When students of UCSB brag about going to school in one of the most beautiful places, they aren’t alone in thinking so.

On Monday, Scenic America recognized the Gaviota Coast as one of 10 “Last Chance Landscapes” in the nation. Competing against approximately 52 applicants from around the U.S., the Gaviota Coast, which runs the length of Santa Barbara County, was one of two sites chosen in California.

Scenic America is a national nonprofit organization dedicated to protecting the country’s natural beauty. Scenic America President Meg Maguire said the landscapes competition is as much about recognizing scenic quality as protecting that quality.

“We selected places that had both a pending threat and a potential solution,” Maguire said. “The places had to have some kind of threat of development that would change the character of the place. The Gaviota Coast was a great example of this.”

The 76-mile Gaviota Coast is the largest stretch of undeveloped coastline still remaining in Southern California. It is also the only coastal Mediterranean ecosystem in North America, and it is home to a variety of endangered wildlife, including the monarch butterfly, steelhead trout and the flycatcher bird .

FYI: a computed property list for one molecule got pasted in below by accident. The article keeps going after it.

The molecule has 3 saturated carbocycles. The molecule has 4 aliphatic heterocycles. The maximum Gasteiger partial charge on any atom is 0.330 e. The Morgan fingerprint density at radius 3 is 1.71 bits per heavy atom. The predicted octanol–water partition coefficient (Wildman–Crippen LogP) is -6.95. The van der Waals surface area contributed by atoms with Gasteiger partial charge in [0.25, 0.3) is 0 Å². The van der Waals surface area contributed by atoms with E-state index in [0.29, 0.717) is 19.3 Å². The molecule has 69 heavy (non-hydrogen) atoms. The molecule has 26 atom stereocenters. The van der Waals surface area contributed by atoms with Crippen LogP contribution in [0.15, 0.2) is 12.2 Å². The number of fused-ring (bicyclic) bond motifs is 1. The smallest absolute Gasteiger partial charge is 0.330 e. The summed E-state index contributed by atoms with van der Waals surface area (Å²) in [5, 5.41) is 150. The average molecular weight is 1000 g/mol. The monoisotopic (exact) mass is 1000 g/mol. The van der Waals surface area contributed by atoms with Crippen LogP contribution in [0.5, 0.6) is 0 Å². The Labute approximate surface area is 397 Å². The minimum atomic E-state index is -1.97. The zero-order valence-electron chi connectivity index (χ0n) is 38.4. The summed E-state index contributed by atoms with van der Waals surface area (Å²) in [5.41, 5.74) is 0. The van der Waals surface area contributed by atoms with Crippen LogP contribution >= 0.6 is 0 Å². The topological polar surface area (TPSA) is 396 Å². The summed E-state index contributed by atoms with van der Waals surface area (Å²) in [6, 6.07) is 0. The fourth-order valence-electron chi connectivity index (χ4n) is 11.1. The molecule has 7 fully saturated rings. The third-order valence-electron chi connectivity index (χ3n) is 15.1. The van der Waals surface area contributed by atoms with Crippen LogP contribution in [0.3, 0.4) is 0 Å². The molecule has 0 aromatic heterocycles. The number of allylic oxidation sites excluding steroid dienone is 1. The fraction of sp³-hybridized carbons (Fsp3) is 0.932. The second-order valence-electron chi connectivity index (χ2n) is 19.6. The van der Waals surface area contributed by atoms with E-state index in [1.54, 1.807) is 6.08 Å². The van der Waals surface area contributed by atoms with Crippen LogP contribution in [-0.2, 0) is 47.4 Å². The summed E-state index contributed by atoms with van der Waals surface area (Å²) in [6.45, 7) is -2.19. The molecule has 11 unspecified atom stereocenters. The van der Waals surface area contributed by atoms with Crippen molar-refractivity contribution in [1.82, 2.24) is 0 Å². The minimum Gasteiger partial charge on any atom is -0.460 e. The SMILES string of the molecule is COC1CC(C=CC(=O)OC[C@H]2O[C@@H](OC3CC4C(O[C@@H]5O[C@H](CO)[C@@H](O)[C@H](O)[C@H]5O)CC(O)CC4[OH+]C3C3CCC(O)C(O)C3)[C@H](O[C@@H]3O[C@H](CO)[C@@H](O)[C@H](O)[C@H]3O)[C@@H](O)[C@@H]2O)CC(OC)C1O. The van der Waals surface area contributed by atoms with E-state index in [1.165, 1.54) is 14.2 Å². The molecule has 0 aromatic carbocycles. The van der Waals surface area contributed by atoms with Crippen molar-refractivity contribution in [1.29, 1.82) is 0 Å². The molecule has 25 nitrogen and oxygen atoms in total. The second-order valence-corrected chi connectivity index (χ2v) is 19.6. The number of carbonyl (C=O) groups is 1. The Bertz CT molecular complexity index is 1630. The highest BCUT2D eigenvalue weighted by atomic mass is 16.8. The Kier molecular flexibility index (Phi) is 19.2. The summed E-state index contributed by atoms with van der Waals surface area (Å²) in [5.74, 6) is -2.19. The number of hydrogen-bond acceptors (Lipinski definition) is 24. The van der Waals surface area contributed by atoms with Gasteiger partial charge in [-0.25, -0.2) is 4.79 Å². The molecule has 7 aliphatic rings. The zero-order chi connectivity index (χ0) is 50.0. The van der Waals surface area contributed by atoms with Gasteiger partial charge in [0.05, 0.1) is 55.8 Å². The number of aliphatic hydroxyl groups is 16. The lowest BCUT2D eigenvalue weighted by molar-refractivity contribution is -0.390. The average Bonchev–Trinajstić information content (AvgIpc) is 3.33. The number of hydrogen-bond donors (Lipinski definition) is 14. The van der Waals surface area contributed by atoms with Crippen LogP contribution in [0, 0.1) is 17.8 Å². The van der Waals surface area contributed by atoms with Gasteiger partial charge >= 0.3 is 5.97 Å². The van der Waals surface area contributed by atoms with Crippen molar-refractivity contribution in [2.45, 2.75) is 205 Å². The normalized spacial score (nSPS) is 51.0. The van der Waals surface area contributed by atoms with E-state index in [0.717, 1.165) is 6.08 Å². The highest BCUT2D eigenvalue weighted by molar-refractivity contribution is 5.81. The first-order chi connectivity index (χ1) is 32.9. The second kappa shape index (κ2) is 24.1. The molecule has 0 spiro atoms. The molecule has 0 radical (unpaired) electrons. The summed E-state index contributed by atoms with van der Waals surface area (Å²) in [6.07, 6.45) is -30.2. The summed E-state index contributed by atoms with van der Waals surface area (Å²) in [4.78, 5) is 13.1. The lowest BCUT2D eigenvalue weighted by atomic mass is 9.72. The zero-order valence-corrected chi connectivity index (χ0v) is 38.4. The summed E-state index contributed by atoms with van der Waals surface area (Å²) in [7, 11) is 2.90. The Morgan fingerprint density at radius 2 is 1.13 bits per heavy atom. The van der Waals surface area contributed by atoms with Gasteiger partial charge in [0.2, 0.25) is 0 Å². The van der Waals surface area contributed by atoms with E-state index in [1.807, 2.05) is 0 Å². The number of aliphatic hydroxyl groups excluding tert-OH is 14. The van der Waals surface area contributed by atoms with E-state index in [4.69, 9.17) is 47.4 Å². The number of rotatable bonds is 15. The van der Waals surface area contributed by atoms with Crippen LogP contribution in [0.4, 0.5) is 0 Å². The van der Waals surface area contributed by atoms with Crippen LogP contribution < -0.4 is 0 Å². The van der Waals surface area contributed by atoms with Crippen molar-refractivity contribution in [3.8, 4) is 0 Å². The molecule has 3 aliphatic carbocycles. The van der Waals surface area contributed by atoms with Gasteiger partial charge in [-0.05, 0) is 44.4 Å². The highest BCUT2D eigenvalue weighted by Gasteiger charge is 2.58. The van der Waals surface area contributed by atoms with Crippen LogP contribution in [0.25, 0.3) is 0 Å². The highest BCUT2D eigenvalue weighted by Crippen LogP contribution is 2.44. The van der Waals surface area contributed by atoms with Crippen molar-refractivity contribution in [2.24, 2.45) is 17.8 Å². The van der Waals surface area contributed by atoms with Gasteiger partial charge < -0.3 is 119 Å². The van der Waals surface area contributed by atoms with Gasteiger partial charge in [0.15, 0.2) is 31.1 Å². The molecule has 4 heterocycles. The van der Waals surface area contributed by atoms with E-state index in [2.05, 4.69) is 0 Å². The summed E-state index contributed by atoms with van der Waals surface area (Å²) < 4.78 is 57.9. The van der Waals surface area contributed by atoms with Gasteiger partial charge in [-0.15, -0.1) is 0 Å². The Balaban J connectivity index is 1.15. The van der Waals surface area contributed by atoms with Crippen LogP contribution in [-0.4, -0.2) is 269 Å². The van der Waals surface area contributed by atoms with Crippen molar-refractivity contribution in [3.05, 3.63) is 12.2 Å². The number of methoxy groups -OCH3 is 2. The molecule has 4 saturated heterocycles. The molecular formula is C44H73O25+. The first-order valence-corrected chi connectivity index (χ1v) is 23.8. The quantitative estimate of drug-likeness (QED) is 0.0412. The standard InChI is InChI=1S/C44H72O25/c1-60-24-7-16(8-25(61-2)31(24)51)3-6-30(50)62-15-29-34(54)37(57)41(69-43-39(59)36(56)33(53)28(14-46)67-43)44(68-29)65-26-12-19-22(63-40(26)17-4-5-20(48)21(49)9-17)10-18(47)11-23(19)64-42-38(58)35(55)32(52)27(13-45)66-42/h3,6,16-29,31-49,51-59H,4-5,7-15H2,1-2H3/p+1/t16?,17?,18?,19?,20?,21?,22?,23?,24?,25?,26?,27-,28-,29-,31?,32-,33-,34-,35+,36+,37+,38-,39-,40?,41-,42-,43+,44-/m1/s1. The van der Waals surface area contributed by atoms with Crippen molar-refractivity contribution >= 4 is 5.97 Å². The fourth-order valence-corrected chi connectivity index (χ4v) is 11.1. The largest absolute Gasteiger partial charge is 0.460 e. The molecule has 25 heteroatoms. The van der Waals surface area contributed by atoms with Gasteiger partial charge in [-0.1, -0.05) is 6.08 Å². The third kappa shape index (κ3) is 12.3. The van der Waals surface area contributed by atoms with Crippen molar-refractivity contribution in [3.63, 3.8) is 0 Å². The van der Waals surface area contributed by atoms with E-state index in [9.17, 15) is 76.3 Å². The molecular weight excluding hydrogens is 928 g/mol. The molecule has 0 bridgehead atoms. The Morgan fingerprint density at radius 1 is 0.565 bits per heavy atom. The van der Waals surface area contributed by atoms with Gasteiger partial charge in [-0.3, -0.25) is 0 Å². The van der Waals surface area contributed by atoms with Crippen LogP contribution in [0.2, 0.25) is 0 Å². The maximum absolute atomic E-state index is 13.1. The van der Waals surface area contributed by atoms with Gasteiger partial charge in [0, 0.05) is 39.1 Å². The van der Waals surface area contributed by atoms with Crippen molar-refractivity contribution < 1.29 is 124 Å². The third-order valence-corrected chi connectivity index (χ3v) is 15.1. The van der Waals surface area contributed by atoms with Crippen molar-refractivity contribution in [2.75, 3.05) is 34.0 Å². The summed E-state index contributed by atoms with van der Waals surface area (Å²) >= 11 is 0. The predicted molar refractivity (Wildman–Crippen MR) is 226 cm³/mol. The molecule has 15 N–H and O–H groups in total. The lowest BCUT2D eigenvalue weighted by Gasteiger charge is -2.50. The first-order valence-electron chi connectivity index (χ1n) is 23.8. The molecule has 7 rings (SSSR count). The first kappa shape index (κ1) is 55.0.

“We are one of the last best havens for much wildlife,” Gaviota Coast Conservancy President Mike Lunsford said. “In order for population of wildlife to continue, there have to be migration corridors without human interruption. We have that kind of connection here.”

Population growth and the steady increase in land values on the coastline are increasingly threatening the area. Some large development companies are proposing major projects such as golf courses and residential development on the Gaviota Coast. Currently, the county’s agricultural zoning policies are the only hindrance to development. However, those policies are susceptible to political change and are open to interpretation, making development more likely, Lunsford said.

This “Last Chance Landscapes” recognition will help bring attention – and potential grant funding – to the area’s coastline. Currently, the Conservancy is trying to use public grant money to acquire the land and prevent it from being developed. So far, however, it does not have enough money. One 15,020-acre property is on the market for $45 million.